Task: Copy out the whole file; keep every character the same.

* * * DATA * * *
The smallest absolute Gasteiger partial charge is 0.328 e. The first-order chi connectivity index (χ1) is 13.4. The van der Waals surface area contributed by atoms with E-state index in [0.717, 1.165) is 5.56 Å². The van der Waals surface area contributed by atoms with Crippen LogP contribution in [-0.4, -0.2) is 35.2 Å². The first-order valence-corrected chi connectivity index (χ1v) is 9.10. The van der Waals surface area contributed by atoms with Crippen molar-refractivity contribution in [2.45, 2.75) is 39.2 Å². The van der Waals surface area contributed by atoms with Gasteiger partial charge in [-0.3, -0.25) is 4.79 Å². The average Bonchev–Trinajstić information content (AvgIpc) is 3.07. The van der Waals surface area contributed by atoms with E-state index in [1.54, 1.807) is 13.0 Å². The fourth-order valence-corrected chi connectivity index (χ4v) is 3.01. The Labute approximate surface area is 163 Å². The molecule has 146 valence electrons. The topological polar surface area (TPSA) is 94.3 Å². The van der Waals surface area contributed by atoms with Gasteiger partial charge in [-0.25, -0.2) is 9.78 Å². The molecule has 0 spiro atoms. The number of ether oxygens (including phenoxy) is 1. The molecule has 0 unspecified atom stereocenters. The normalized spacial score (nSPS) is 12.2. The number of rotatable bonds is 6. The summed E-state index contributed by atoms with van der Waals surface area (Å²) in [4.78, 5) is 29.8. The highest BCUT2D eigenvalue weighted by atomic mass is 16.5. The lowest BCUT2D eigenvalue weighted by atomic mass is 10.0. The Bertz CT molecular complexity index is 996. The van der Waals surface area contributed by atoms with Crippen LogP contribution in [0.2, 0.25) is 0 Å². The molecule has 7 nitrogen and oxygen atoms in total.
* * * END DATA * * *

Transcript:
The smallest absolute Gasteiger partial charge is 0.328 e. The first-order chi connectivity index (χ1) is 13.4. The van der Waals surface area contributed by atoms with E-state index in [0.717, 1.165) is 5.56 Å². The van der Waals surface area contributed by atoms with Crippen LogP contribution in [-0.4, -0.2) is 35.2 Å². The first-order valence-corrected chi connectivity index (χ1v) is 9.10. The van der Waals surface area contributed by atoms with Crippen molar-refractivity contribution in [2.45, 2.75) is 39.2 Å². The van der Waals surface area contributed by atoms with Gasteiger partial charge in [-0.3, -0.25) is 4.79 Å². The average Bonchev–Trinajstić information content (AvgIpc) is 3.07. The van der Waals surface area contributed by atoms with E-state index in [1.54, 1.807) is 13.0 Å². The fourth-order valence-corrected chi connectivity index (χ4v) is 3.01. The Labute approximate surface area is 163 Å². The molecule has 146 valence electrons. The topological polar surface area (TPSA) is 94.3 Å². The van der Waals surface area contributed by atoms with Gasteiger partial charge in [-0.25, -0.2) is 9.78 Å². The molecule has 0 spiro atoms. The number of ether oxygens (including phenoxy) is 1. The molecule has 0 unspecified atom stereocenters. The normalized spacial score (nSPS) is 12.2. The number of rotatable bonds is 6. The summed E-state index contributed by atoms with van der Waals surface area (Å²) in [4.78, 5) is 29.8. The highest BCUT2D eigenvalue weighted by atomic mass is 16.5. The lowest BCUT2D eigenvalue weighted by atomic mass is 10.0. The Bertz CT molecular complexity index is 996. The van der Waals surface area contributed by atoms with Crippen LogP contribution in [0.2, 0.25) is 0 Å². The molecule has 7 nitrogen and oxygen atoms in total.